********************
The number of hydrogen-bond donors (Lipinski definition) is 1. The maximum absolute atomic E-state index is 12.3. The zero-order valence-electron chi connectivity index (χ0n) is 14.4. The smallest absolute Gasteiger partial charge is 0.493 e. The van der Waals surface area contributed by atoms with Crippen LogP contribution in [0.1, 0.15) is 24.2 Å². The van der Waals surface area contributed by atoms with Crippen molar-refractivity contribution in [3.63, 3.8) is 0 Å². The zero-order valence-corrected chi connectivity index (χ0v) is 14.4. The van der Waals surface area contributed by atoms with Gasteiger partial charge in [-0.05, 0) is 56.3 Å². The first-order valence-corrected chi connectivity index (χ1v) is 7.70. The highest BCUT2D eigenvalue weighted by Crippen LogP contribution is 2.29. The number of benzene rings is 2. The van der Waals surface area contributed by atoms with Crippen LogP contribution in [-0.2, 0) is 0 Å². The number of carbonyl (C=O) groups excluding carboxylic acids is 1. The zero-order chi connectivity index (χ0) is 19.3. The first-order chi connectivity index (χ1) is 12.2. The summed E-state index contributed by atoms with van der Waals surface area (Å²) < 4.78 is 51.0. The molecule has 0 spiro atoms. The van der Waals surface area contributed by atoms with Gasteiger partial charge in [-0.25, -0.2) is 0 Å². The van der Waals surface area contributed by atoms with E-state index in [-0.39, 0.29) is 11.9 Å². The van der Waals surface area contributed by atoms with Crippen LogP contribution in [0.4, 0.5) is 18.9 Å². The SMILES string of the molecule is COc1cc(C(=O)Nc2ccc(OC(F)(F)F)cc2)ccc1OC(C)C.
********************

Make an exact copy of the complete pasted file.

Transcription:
The number of hydrogen-bond donors (Lipinski definition) is 1. The maximum absolute atomic E-state index is 12.3. The zero-order valence-electron chi connectivity index (χ0n) is 14.4. The smallest absolute Gasteiger partial charge is 0.493 e. The van der Waals surface area contributed by atoms with Crippen LogP contribution in [0.1, 0.15) is 24.2 Å². The van der Waals surface area contributed by atoms with Crippen molar-refractivity contribution in [3.63, 3.8) is 0 Å². The zero-order valence-corrected chi connectivity index (χ0v) is 14.4. The van der Waals surface area contributed by atoms with Gasteiger partial charge in [-0.05, 0) is 56.3 Å². The first-order valence-corrected chi connectivity index (χ1v) is 7.70. The highest BCUT2D eigenvalue weighted by Crippen LogP contribution is 2.29. The number of benzene rings is 2. The van der Waals surface area contributed by atoms with Crippen LogP contribution in [-0.2, 0) is 0 Å². The number of carbonyl (C=O) groups excluding carboxylic acids is 1. The zero-order chi connectivity index (χ0) is 19.3. The first-order chi connectivity index (χ1) is 12.2. The summed E-state index contributed by atoms with van der Waals surface area (Å²) < 4.78 is 51.0. The molecule has 0 spiro atoms. The van der Waals surface area contributed by atoms with Gasteiger partial charge in [-0.25, -0.2) is 0 Å². The van der Waals surface area contributed by atoms with E-state index in [-0.39, 0.29) is 11.9 Å². The van der Waals surface area contributed by atoms with Crippen LogP contribution in [0.4, 0.5) is 18.9 Å². The SMILES string of the molecule is COc1cc(C(=O)Nc2ccc(OC(F)(F)F)cc2)ccc1OC(C)C.